Loneliness. Isolation. Solitude. Three words that I would describe life with a neurological disorder, excluding words associated with the symptoms that accompany said condition.
Having experienced symptoms related to the neurological condition I live with, I have always felt like I’ve never fitted in anywhere. Like Belle, from ‘Beauty and the Beast’ I have always felt that others’ looked down on me, thinking of me as odd and different, just like the villagers in the classic Disney film. Both Belle and the Beast are outsiders in the movie, both harbouring feelings of loneliness and it is this that I have resonated with over the years and perhaps one of the reasons it remains my favourite film to this day.
Often, I feel that I don’t fit in with my own family; a jigsaw piece that doesn’t fit in with the incomplete puzzle. Of course, I have had made friends during my thirty years, but just like the seasons, they have come and gone. I have been bullied by so-called friends, or otherwise ostracised by my peers; unable to understand my unusual ‘quirks.’ Rejection is something that I have dealt with over the years and perhaps is the reason why I find it so hard to trust people and remain protective of my heart, keeping people at a safe distance.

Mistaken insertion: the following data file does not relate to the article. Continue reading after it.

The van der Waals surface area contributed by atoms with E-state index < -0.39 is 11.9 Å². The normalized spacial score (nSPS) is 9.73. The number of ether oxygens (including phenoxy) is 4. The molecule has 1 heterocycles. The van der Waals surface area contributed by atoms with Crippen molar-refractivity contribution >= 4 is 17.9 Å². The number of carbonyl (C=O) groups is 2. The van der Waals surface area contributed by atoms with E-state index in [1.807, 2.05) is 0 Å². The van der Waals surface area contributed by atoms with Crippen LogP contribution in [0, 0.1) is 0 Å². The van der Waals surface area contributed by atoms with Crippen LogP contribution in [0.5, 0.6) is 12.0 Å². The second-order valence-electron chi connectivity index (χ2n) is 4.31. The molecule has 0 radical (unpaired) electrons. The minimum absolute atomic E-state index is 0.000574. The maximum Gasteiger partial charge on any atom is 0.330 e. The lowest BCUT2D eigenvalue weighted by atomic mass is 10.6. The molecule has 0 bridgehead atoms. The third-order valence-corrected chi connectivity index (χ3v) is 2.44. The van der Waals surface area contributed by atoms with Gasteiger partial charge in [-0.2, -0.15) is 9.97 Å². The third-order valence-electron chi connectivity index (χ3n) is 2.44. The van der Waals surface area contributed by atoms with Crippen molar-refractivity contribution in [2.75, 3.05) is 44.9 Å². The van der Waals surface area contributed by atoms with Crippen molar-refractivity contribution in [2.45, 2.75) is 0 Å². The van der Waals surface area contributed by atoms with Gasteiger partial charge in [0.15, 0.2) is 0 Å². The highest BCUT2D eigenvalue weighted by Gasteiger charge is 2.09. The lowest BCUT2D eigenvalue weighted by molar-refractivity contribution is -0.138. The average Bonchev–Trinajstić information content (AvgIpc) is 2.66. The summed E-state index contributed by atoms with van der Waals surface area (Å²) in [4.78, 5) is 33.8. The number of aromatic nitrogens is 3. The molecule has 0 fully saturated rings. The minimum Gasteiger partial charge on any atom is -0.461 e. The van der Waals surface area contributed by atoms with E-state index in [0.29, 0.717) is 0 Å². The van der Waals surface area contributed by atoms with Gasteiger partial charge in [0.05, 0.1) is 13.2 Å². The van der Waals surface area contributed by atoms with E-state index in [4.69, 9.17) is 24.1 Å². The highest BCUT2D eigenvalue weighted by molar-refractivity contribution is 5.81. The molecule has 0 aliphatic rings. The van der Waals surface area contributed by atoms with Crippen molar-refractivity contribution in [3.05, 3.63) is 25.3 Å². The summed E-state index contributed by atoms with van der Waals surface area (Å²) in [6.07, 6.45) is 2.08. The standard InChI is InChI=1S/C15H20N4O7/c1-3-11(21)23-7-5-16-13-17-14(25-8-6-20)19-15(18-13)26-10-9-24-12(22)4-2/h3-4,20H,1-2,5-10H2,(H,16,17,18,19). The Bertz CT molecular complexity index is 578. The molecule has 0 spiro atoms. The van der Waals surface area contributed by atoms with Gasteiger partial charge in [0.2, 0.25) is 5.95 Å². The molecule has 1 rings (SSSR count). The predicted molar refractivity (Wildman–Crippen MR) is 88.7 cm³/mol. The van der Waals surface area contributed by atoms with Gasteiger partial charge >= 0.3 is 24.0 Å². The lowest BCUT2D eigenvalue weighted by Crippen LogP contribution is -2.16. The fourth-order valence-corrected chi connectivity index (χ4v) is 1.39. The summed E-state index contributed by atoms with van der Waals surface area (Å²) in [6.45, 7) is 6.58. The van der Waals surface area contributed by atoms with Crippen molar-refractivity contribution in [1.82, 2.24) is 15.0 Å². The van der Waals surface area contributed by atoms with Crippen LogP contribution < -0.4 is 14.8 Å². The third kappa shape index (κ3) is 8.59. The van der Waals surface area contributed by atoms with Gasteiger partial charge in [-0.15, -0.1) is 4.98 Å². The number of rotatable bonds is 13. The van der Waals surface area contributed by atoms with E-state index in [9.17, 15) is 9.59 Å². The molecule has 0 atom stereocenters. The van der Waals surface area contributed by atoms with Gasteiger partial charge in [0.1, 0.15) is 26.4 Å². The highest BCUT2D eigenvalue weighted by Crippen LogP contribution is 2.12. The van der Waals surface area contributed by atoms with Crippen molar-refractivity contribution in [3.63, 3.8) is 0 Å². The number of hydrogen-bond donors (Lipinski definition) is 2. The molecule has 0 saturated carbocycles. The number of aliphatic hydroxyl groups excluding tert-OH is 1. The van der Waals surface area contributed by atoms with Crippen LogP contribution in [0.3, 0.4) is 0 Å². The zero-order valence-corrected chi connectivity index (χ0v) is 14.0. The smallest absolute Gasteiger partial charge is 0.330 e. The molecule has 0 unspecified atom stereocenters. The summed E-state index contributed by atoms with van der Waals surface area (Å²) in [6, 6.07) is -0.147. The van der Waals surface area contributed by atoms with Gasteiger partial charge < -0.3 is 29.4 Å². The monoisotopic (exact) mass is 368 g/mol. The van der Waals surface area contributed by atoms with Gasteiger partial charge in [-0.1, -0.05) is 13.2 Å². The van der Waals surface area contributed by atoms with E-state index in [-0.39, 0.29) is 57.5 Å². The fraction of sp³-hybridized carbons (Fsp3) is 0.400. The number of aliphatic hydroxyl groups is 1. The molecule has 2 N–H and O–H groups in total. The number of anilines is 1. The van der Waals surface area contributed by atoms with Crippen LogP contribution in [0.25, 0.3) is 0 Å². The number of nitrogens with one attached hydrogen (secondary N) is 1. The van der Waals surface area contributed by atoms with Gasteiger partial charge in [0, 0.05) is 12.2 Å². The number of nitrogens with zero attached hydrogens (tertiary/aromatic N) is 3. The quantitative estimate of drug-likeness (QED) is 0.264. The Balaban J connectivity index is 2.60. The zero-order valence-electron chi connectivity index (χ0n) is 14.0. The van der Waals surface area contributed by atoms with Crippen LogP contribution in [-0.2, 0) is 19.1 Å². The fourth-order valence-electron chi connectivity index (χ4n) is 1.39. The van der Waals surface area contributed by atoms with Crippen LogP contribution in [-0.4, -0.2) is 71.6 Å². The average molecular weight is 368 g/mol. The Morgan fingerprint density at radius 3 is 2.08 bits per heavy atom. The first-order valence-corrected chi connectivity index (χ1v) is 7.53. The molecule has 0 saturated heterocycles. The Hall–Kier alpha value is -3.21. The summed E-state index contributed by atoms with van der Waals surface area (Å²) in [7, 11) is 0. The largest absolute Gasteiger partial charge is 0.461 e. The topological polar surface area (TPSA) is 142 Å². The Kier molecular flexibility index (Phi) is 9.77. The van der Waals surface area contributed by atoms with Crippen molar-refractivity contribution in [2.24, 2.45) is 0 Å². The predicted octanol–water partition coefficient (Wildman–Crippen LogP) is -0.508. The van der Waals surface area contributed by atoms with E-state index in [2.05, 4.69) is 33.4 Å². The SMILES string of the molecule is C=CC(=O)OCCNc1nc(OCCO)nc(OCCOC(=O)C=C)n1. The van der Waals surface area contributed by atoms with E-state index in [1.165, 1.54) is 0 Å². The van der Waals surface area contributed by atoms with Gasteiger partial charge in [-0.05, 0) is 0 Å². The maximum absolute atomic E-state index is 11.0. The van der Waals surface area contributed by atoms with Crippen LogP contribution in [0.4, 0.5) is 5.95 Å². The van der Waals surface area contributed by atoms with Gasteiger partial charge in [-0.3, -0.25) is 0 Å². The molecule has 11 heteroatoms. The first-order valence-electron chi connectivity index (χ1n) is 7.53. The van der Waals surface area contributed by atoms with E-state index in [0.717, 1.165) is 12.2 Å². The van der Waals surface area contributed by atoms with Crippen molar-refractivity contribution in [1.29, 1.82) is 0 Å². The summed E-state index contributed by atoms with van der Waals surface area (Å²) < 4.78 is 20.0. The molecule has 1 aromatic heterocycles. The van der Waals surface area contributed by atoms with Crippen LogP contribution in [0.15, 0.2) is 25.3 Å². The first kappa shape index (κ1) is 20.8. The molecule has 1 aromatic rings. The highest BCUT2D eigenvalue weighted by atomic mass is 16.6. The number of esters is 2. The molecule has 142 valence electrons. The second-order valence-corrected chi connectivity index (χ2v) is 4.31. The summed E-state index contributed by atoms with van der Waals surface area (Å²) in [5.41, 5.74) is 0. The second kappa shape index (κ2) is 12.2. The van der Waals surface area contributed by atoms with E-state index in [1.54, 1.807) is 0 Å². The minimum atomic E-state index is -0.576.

It’s difficult living with a neurological condition that affects your perception of the world. For example, some places like those with high ceilings or fluorescent lighting can be difficult for me to cope with, including cinemas and large shopping malls. Because of this, over the years I have had to decline invitations to such places to avoid the triggers that provoke the onset of my symptoms.
It seems that if you politely decline invitations on several occasions, you become a social pariah and such invites become no longer offered. And that hurts because it’s not that we don’t want to go to trips to the cinema or go shopping with friends, but we are unfortunately limited by symptoms of our health condition.